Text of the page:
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Revision as of 02:50, 6 August 2009 by Xiphmont (talk | contribs) (correct a typo, improve grammar)



Update libtheora to the 1.1 release (Thusnelda).


  • Name: Christopher Montgomery (xiphmont), AdamJackson
  • Email:,

Current status

  • Targeted release: Fedora 12
  • Last updated: 2009-08-05
  • Percentage of completion: 90%

1.1beta1 is in rawhide. It is a feature-complete beta of Theora 1.1, only bug-fixing remains to be done before the final 1.1 release.

Detailed Description

libtheora 1.1 incorporates a substantially improved encoder, codenamed 'Thusnelda'. Compared to libtheora 1.0, the new encoder can produce comparable quality encodings at a lower bitrate, or better quality at the same bitrate.

Over the last year, Monty has produced a series of detailed reports describing the Thusnelda improvements as they have been developed:

Additional features, as yet not part of a seperate report or demo page:

  • Adaptive quantization (use of multiple quantization levels in a given frame to optimize perceptual fidelity)
  • Improved rate control and two-pass encoding modes, drop-frame support and a rate-control tuning API
  • Encoder support for 4:2:2 and 4:4:4 chroma (decoder always had support)
  • Debugging 'telemetry' in the decoder; this graphs various bistream metrics onto the decoded output frames in realtime
  • Additional SIMD optimization

The development of Thusnelda was supported by Red Hat, Wikimedia and Mozilla.

Benefit to Fedora

A lot of positive momentum has been building around open video on the web. With this feature, Fedora becomes more attractive as a platform for producing video content in open formats.


All video-encoding applications that support theora will transparently benefit from the improvements in Thusnelda, including all applications that use gstreamer to encode video. Good examples in this category are GUI transcoding apps like transmageddon and arista (see

Applications that use mplayer or ffmpeg for video encoding may not benefit, since these frameworks come with their own implementations of the Theora format. The benefit to ffmpeg an mplayer depends on whether or not the package was built to use the external libtheora.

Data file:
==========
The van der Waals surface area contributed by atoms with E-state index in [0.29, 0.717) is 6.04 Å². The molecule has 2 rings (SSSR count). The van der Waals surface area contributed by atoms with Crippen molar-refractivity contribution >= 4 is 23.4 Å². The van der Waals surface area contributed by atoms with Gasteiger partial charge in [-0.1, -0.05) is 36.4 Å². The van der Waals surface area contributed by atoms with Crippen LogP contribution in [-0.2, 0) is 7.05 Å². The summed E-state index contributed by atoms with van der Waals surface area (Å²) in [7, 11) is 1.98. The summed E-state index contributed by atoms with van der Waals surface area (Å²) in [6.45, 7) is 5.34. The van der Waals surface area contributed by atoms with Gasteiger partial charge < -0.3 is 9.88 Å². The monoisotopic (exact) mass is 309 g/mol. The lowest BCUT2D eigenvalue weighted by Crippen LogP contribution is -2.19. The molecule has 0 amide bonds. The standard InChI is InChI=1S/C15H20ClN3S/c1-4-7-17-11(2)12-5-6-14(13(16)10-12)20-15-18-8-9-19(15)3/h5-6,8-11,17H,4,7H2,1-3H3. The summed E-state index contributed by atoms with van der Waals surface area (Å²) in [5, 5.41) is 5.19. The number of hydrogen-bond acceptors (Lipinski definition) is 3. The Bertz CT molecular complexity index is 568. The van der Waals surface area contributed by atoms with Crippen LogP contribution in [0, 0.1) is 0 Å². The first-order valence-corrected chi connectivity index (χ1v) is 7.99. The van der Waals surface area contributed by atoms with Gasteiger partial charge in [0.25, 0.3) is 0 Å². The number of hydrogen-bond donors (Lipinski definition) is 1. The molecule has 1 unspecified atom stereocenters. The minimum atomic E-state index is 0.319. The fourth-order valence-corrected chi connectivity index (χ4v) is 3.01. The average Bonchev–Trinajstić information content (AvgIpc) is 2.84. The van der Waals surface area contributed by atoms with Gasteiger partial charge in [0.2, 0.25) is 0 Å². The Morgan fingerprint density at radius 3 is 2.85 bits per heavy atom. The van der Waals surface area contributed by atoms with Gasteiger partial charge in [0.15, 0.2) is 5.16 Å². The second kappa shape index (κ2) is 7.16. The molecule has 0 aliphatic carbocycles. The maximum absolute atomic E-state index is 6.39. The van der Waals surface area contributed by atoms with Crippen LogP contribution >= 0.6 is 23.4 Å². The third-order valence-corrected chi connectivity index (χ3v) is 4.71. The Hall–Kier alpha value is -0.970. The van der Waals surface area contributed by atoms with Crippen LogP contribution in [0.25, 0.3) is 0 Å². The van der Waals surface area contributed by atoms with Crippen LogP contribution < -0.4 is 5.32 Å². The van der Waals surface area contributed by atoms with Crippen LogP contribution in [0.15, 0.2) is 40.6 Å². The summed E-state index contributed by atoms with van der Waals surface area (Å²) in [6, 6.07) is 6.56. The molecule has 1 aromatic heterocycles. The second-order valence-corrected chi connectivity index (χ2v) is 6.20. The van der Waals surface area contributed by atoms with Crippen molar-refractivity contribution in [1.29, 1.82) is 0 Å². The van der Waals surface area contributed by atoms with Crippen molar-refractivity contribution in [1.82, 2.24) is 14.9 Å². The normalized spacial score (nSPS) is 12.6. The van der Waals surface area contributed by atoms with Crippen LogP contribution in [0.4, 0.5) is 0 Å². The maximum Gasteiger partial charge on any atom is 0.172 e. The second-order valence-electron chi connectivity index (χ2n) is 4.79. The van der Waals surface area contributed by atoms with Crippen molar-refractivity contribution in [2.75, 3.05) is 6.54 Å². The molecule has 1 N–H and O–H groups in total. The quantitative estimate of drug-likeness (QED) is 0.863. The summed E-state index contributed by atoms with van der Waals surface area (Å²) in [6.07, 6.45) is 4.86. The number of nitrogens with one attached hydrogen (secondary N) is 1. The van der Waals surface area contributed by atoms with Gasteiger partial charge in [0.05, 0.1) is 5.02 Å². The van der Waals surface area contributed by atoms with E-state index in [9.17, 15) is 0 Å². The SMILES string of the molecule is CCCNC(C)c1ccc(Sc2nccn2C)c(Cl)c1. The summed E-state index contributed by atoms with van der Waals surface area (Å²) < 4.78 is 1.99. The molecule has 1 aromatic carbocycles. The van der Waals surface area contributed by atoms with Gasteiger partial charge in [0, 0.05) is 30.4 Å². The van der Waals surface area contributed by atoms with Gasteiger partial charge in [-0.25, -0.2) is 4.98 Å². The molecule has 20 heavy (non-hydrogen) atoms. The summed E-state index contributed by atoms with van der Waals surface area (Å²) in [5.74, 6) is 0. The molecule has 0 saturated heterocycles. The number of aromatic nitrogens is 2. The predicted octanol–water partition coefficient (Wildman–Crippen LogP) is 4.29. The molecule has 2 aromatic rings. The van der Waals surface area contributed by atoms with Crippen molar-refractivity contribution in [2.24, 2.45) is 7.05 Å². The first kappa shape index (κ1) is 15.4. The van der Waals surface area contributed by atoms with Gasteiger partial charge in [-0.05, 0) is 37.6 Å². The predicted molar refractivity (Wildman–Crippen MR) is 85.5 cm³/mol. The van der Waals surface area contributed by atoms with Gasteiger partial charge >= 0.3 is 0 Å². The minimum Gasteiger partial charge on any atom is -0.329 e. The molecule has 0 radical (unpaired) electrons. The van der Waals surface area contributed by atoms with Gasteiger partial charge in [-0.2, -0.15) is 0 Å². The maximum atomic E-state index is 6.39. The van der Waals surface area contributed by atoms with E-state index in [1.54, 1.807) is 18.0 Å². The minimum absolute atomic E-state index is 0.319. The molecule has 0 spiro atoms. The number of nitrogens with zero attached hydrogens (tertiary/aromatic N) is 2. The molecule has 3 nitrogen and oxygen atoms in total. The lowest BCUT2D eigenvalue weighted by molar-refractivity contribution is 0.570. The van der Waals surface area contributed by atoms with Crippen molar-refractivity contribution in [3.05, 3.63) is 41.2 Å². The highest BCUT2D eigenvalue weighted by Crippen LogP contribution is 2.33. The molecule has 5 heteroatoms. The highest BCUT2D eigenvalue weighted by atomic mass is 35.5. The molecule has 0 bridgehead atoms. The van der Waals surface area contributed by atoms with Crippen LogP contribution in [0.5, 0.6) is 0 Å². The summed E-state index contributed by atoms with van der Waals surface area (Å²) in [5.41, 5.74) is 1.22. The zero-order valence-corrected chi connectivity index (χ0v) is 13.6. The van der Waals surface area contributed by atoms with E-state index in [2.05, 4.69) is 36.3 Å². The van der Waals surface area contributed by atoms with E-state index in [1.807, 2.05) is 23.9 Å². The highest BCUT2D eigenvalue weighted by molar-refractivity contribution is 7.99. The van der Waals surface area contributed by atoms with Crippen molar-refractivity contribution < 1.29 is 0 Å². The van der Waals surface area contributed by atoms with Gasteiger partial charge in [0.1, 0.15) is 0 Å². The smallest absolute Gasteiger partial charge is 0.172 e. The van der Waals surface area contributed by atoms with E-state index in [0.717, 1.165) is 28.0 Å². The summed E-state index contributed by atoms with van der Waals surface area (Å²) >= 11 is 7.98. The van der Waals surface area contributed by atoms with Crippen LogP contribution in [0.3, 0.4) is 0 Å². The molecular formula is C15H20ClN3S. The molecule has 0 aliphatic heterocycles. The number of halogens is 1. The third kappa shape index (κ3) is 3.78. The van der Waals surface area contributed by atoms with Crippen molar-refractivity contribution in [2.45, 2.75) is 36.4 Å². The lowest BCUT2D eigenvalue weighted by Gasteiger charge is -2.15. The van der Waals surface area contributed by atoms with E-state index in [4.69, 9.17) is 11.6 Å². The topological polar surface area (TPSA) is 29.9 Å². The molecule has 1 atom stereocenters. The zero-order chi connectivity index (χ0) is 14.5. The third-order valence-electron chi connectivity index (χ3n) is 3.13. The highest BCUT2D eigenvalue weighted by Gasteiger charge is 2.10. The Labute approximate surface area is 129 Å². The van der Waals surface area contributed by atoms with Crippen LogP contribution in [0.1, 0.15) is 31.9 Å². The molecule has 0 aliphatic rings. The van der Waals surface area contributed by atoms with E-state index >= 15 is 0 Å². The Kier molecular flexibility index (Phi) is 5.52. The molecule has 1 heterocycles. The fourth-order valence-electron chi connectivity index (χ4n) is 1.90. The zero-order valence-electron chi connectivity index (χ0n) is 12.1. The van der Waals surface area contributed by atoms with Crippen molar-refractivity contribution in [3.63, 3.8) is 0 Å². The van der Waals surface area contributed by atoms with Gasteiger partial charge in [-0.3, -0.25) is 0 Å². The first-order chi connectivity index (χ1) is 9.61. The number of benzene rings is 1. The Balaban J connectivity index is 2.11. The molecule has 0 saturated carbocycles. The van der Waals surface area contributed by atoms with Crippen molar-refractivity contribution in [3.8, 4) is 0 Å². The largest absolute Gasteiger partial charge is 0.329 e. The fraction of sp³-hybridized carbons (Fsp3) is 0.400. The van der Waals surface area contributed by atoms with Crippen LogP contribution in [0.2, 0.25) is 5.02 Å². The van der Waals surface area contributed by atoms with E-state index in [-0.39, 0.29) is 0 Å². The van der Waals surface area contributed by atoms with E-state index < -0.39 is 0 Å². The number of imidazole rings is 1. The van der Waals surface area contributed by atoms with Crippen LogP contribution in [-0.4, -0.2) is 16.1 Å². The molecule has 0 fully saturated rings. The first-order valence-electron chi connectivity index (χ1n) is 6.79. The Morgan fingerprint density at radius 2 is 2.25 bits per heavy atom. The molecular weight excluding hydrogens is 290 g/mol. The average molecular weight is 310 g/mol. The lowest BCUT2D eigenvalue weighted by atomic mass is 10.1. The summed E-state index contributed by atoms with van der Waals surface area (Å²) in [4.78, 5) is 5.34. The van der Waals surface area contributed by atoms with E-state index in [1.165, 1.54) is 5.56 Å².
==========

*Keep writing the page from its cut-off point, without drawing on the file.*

The new libtheora is a drop-in replacement, however the encoding functionality adds new rate control and tuning features. New features are not available to applications that use the encode functionality of libvorbis and have not been updated to use the extended API.

How To Test

You don't need any special hardware to test Theora encoding.

Use a video-encoding application to produce Theora-encoded content. Compare the quality with content produced with libtheora 1.0 and notice the improved quality.

The theora-tools package contains a commandline tool, theora_encode, that can be used to create Theora-encoded content.

(More detailed test instructions will be provided when I can get hold of Monty, who is travelling atm)

User Experience




Contingency Plan

If libtheora 1.1 turns out to be a catastrophic failure, revert to libtheora 1.0. If libtheora 1.1 is not finalized in time for F12, but the prereleases don't exhibit stability problems, we can just ship the latest available prerelease, which will still give us considerable quality improvements, due to the incremental nature of the improvements that are outlined above.


No specific documentation should be needed, libtheora 1.1 is a transparent replacement for libtheora 1.0.

Release Notes

Fedora 12 comes with libtheora 1.1, including a substantially improved encoder, codenamed 'Thusnelda'.

Comments and Discussion